Mary and her husband ran a small business for a number of years in Brevard County, until he was diagnosed with cancer. Although the disease could be treated, the independent business couple found themselves in dire financial straits after a series of crippling medical bills. Eventually, against all of their inclinations, they registered for the Supplemental Nutritional Assistance Program (SNAP). “We never thought we’d be here,” Mary confided when she first visited the Brevard County Farmers Market, a joint program between UF/IFAS Extension Brevard County and Brevard Parks and Recreation. She seemed embarrassed, and almost unwilling to talk about her predicament, or to bring herself to use her SNAP benefits. As we spoke of other county residents…hardworking people who found they needed food assistance because of job loss, health problems, or other circumstances beyond their control…she began to relax. Our explanation of the Florida Organic Growers (FOG) Fresh Access Bucks program actually elicited a smile. She began to understand just how much we value her as a customer and a supporter of local agriculture.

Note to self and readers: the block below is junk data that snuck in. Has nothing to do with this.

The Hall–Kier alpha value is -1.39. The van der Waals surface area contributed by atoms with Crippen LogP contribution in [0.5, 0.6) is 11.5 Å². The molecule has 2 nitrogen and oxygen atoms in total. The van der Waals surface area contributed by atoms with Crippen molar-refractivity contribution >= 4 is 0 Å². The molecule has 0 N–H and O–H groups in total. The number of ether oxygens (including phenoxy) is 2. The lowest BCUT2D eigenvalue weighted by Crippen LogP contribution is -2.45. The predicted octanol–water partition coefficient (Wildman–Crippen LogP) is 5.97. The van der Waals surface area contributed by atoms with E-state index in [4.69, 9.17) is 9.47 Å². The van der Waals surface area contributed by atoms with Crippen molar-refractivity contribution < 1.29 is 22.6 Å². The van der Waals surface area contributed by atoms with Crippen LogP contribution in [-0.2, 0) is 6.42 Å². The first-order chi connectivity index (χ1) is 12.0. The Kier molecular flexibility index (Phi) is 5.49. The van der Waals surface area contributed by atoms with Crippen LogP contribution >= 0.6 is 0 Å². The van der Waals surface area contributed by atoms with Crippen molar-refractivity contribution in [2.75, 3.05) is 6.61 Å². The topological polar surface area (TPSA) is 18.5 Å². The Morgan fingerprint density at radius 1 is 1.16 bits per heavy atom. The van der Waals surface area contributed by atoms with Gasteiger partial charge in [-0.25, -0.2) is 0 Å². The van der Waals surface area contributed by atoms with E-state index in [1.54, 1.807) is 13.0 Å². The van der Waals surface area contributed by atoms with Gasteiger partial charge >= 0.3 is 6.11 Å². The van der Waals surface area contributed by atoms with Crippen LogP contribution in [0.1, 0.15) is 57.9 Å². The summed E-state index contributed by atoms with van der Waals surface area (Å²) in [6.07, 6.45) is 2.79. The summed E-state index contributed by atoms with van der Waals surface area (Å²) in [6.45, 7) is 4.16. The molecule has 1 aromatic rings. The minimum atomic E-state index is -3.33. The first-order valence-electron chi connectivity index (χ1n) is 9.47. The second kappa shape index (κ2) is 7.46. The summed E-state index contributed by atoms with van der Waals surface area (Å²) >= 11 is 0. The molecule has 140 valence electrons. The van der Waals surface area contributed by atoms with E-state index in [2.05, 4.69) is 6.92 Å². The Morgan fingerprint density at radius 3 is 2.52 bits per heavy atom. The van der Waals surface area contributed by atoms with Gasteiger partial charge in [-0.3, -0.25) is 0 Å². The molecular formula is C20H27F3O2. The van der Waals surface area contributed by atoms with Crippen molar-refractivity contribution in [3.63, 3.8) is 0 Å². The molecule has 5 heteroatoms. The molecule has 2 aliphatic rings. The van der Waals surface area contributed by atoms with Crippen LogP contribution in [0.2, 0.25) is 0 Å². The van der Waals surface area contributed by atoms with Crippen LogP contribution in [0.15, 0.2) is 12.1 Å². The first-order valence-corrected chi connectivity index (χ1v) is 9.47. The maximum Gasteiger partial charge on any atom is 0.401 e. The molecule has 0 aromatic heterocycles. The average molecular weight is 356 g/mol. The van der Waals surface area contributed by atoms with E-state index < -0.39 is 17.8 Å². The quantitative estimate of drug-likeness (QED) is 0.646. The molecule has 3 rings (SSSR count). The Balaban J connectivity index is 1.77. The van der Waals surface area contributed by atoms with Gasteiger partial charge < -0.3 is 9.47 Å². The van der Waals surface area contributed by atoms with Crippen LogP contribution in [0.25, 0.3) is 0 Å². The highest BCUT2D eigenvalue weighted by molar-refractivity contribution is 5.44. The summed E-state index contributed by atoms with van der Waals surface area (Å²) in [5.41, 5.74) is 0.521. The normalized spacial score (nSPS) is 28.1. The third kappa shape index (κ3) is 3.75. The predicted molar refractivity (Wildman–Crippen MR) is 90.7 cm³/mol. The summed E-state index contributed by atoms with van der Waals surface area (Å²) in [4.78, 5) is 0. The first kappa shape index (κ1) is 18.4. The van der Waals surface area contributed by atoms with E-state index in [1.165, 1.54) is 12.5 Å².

Through the Fresh Access Bucks program grant supplied by FOG, patrons who receive SNAP benefits are provided with a dollar for dollar matched on the purchase of fresh Florida fruits and vegetables, effectively doubling their purchasing power, and providing additional revenue to our local farmers. Mary met our explanation of the program with enthusiasm…and a bit of disbelief, “This is the best! I can’t believe you’re doing this…do you know how expensive food is, even at Walmart? It’s so hard to eat healthy when funds are tight!”